• Shipping prices will be higher with overseas manufacturers
  • Communication may become more difficult due to time differences
  • The difference in time may also result in the delay of delivery

Find a Manufacturer Who Can Handle the Entire

Manufacturing Process

A manufacturer who can provide their services from start to finish is the most beneficial option for your project.  This saves time because it cuts down on the amount of time it takes to get from one manufacturer to another, be worked on, and then shipped back to the original fabricator.  It makes smarter business sense to keep your product in one place from beginning to end so it can be shipped directly to you.  It also will stop the “blame game” if something is defective you know who is responsible.

Also Read: PCB Fabrication Making a World of Possibilities a Realty

 

 

New High-Density, Direct Connection for PCB’s

Written by Admin on . Posted in PCB, PCB Manufacturing

pcb

A new high-density direct connection for printed circuit boards has been placed on the market by Phoenix Contact.  Dubbed the SDDC 1.5 connection system it offers four to thirty-two conductors using “SKEDD” plug-ins.  Using the SDDC 1.5 eliminates the need for a header and soldering during the manufacturing process, saving money.   Using a push-in spring connection allows wires to be terminated to the connector.  It has also been designed with solid, stranded wires that include a ferrule which can be pushed into the terminal block while the spring clamp stays closed.  Removing the wires is simple by pressing the orange spring lever with a regular screwdriver.  It has a range of 3.5-mm centerline and works with 24 to 16 AWG wires, can handle currents up to 8 A at 300 V UL, and provides the push-in spring connection.  Its double row design is the latest in SKEDD Technology that uses a gas-tight connection.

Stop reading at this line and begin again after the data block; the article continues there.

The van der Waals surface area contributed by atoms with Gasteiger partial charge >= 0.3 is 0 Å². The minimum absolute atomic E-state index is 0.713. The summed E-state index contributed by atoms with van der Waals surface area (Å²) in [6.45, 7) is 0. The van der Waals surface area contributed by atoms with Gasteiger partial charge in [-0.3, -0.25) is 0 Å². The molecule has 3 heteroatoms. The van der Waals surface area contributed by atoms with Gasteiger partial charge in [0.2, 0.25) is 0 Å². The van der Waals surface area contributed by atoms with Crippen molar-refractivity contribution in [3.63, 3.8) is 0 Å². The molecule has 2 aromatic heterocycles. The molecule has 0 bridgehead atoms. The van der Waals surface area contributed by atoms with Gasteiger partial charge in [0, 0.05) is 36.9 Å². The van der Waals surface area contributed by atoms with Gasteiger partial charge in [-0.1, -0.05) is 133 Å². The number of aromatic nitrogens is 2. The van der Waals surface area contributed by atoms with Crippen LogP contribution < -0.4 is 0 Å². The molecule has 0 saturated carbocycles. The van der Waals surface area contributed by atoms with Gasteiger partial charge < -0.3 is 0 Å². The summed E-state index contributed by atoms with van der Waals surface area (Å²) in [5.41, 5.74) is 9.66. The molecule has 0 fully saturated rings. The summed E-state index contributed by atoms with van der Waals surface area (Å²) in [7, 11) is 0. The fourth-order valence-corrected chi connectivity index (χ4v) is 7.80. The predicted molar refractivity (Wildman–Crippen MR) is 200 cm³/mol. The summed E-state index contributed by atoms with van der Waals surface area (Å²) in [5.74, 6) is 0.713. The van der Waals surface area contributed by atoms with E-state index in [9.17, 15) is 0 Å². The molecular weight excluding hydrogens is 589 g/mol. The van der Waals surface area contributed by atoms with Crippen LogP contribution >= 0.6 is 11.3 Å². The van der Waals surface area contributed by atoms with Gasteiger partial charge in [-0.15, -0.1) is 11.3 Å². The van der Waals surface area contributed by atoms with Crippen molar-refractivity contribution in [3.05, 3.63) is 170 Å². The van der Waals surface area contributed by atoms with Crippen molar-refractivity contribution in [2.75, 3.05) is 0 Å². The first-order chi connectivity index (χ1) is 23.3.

The SDDC 1.5 connection system’s contact zone consists of two flexible parts that allow contacts to be easily adjusted with the use of plated through-holes on the printed circuit board.  The good news for manufacturer’s is that the design is so easy, it will not add to the cost of manufacturing, in fact, it can save on the production costs.  When inserted there is enough force that will create a gas-tight connection, requiring nothing special for the PCB.  The connection stability of the board is achieved by locking pins that expand with the push of the orange locking tabs.  It can potentially be used in building automation, HVAC systems, elevators and escalators, and white goods.